Here’s a suggested framework, based on the information presented in the article. IBM has 90,000 employees in India, up from 6,000 in 2003. Conservatively speaking, that perhaps represents an offshoring of 58,000 positions. It might be seen as an increase of 84,000 positions, but that would discount the possibility of offshore growth in the form of new-job creation. HP, via EDS offshored 12,000 positions. Together, two firms offshored at least 70,000 positions. If you assume the average technical worker in the US averages $60,000 annual income – and based on any standard, that is also a very conservative estimate – we have an offshoring of $4,200,000,000.00 in annual income. At a 28% rate, which again is conservative, that is an offshoring of $1,176,000,000.00 in income taxes that Washington DC is losing out on. 2 companies efforts have removed $1.1b from the tax stream. They have also removed more than $3b from churning through the monetary and economic system as spending, savings, and other consumption. Those numbers come from very conservative estimates of people, wages and taxes. To go the other direction, there may have been 96,000 positions offshored – with an average US income of $75,000, which would remove $7,200,000,000.00 from the US economy. Assuming an income tax rate of 34% suggests more than $2.44 billion dollars of tax revenue was lost. In Washington DC terms, changing the behavior of 2 companies (albeit large companies) would have funded more than half of the recent ‘cash for clunkers’ initiave.
The interesting questions – that MUST to be quantified and acted on by politicians in Washington DC are: What if that standard was applied to the top 1000 companies that offshore? Here’s my follow up question: What could the US government do to make it economically advantageous to companies to “inshore”? When can we start? In an economy where unemployment is currently 9.7%, our nation is in debt, and deficit spending increases our debt every day, these are the sorts of important questions that should be asked in Washington, DC.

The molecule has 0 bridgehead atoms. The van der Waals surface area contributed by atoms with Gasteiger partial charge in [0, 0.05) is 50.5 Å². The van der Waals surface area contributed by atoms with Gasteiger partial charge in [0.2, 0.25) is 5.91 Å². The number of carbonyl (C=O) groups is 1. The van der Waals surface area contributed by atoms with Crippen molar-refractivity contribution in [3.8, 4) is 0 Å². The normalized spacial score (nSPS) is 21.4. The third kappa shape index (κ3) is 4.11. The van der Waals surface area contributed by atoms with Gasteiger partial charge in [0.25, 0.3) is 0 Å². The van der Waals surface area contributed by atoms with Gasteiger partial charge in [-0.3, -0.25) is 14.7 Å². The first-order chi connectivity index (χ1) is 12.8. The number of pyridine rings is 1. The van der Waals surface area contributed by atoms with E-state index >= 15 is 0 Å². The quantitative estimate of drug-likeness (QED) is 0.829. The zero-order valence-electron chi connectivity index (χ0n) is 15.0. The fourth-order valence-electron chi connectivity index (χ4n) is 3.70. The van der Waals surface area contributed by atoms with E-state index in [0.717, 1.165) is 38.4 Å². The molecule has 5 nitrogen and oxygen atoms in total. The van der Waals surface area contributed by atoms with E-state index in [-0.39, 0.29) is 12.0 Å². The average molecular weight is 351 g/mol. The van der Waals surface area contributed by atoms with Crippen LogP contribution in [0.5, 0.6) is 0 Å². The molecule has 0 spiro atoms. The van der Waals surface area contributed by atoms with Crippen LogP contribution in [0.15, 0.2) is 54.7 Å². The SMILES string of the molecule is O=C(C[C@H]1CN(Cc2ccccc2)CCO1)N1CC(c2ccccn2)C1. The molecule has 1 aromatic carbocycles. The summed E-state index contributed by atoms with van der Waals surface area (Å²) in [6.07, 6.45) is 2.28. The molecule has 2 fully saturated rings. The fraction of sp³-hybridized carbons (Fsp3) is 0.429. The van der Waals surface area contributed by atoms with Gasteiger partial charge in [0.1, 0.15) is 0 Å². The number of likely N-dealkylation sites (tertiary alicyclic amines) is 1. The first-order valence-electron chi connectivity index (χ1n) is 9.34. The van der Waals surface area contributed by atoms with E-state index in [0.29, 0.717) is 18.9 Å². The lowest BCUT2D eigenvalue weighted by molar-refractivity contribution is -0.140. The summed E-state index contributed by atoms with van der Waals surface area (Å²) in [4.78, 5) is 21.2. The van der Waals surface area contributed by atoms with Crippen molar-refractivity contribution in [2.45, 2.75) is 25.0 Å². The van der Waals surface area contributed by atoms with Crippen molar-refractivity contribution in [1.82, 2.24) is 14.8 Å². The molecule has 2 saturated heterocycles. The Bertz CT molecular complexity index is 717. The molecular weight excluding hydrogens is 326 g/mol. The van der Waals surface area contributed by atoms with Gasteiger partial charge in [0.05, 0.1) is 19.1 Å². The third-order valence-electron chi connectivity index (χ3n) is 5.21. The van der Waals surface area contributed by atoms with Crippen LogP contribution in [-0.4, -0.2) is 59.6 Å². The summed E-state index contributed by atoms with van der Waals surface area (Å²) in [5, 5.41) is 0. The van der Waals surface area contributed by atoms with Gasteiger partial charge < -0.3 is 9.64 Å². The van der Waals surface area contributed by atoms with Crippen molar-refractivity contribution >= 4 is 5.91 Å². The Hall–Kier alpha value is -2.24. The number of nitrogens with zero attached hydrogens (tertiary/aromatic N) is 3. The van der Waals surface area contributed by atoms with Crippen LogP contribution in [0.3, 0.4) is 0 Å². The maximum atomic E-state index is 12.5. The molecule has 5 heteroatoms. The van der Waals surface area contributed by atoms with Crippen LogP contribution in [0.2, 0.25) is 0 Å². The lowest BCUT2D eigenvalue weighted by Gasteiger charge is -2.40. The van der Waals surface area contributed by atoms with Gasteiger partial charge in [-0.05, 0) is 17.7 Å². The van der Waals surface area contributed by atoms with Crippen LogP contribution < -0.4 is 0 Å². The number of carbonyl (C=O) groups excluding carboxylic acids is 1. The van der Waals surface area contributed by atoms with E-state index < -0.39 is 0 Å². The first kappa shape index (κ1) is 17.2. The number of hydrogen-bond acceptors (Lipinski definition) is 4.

For August 27, 2009, The Harvard Biz Management Tip of the day is: Think Green to Fight the Next Recession ( http://bit.ly/3bBoPm ). The tip’s premise and points are admirable. Harvard Biz is right to highlight Honda Insight and Toyota Prius sales as delightful during our challenging economic times. Harvard Biz is also correct that “many companies are launching environmentally friendly products, and being innovative in ways to creatively shrink resource usage.” I think they should at least briefly explain WHY it is important to think green to fight the next recession and I think it is important to consider how thinking green could help end the current recession. Explanations of the business benefits that come from environmental motivations originate in business lessons that from 1849 and 1973. Harvard Biz should have emphasized both the corporate and consumer benefits of energy conservation. Harvard Biz was right in suggesting that businesses “use a green lens in selecting products for the future” but they could and should have emphasized the enormous “why.” Selling hybrid cars doesn’t produce such fantastic sales simply because the product appeals to consumers’ altruistic nature – although that is an important component. It produces sales because it helps the consumer lower their costs. Trading a gas guzzler for a car that can get 40 or 50 miles per gallon enables consumers; it gives them a significant tool to help conserve money that would have otherwise poured out of their possession – through their tank to oil companies and foreign oil producers. Selling hybrids helps consumers save their hard earned gold. The business side of the green lens shows a company selling hybrids as the 21st century version of the 1849 mining supply company. The miners demand for pans, supplies, and ways to get their gold may have exceeded the gold they found. Selling efficient products benefits the consumers who want to pan for the gold to be found in environmental responsibility. Lowering costs is such a powerful incentive for consumers – and companies gain advantages by offering those products. Beyond selling environmentally friendly products (that help customers lower their costs) the simple practice of lowering costs is powerful for companies too. The Harvard Biz green tip would have been a great business management tip in the 1970’s because of the 1973 oil crisis and the 1979 energy crisis. Energy costs have certainly been soaring for a long time. Focus on energy savings could have helped companies survive and thrive through the recession of the early 1980s. (regardless of the Fed’s contractionary monetary policy.) The focus on those energy savings would have been important then – and is more important than ever now – because energy savings equate to cost reduction.